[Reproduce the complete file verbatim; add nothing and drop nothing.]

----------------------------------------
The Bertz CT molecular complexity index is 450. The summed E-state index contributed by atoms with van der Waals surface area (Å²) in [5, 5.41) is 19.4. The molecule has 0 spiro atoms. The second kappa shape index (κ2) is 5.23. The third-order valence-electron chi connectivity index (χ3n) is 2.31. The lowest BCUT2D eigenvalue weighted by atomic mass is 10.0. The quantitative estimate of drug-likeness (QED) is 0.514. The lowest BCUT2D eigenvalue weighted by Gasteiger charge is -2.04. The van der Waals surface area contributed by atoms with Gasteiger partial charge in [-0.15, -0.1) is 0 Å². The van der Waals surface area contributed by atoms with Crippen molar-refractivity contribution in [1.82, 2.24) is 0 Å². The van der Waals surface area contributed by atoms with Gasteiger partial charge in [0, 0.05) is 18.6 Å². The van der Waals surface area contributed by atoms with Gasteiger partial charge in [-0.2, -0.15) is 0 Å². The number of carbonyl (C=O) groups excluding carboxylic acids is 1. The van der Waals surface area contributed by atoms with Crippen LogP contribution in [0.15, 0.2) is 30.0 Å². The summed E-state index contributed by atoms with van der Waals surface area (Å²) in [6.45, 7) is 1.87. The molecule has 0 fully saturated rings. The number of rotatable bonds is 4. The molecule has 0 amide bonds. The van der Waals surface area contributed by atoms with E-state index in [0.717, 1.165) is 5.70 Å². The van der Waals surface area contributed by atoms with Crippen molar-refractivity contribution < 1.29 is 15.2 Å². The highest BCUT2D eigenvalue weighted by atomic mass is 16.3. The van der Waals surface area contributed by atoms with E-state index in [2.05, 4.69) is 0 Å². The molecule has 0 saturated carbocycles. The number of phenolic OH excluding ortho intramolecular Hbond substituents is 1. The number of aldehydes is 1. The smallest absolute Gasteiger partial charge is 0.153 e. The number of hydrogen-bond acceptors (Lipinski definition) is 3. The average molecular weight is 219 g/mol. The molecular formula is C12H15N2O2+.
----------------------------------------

The Bertz CT molecular complexity index is 450. The summed E-state index contributed by atoms with van der Waals surface area (Å²) in [5, 5.41) is 19.4. The molecule has 0 spiro atoms. The second kappa shape index (κ2) is 5.23. The third-order valence-electron chi connectivity index (χ3n) is 2.31. The lowest BCUT2D eigenvalue weighted by atomic mass is 10.0. The quantitative estimate of drug-likeness (QED) is 0.514. The lowest BCUT2D eigenvalue weighted by Gasteiger charge is -2.04. The van der Waals surface area contributed by atoms with Gasteiger partial charge in [-0.15, -0.1) is 0 Å². The van der Waals surface area contributed by atoms with Crippen molar-refractivity contribution in [1.82, 2.24) is 0 Å². The van der Waals surface area contributed by atoms with Gasteiger partial charge in [0, 0.05) is 18.6 Å². The van der Waals surface area contributed by atoms with Gasteiger partial charge in [-0.2, -0.15) is 0 Å². The number of carbonyl (C=O) groups excluding carboxylic acids is 1. The van der Waals surface area contributed by atoms with Crippen LogP contribution in [0.15, 0.2) is 30.0 Å². The summed E-state index contributed by atoms with van der Waals surface area (Å²) in [6.45, 7) is 1.87. The molecule has 0 fully saturated rings. The number of rotatable bonds is 4. The molecule has 0 amide bonds. The van der Waals surface area contributed by atoms with E-state index in [0.717, 1.165) is 5.70 Å². The van der Waals surface area contributed by atoms with Crippen molar-refractivity contribution < 1.29 is 15.2 Å². The highest BCUT2D eigenvalue weighted by atomic mass is 16.3. The van der Waals surface area contributed by atoms with E-state index in [2.05, 4.69) is 0 Å². The molecule has 0 saturated carbocycles. The number of phenolic OH excluding ortho intramolecular Hbond substituents is 1. The number of aldehydes is 1. The smallest absolute Gasteiger partial charge is 0.153 e. The number of hydrogen-bond acceptors (Lipinski definition) is 3. The average molecular weight is 219 g/mol. The molecular formula is C12H15N2O2+.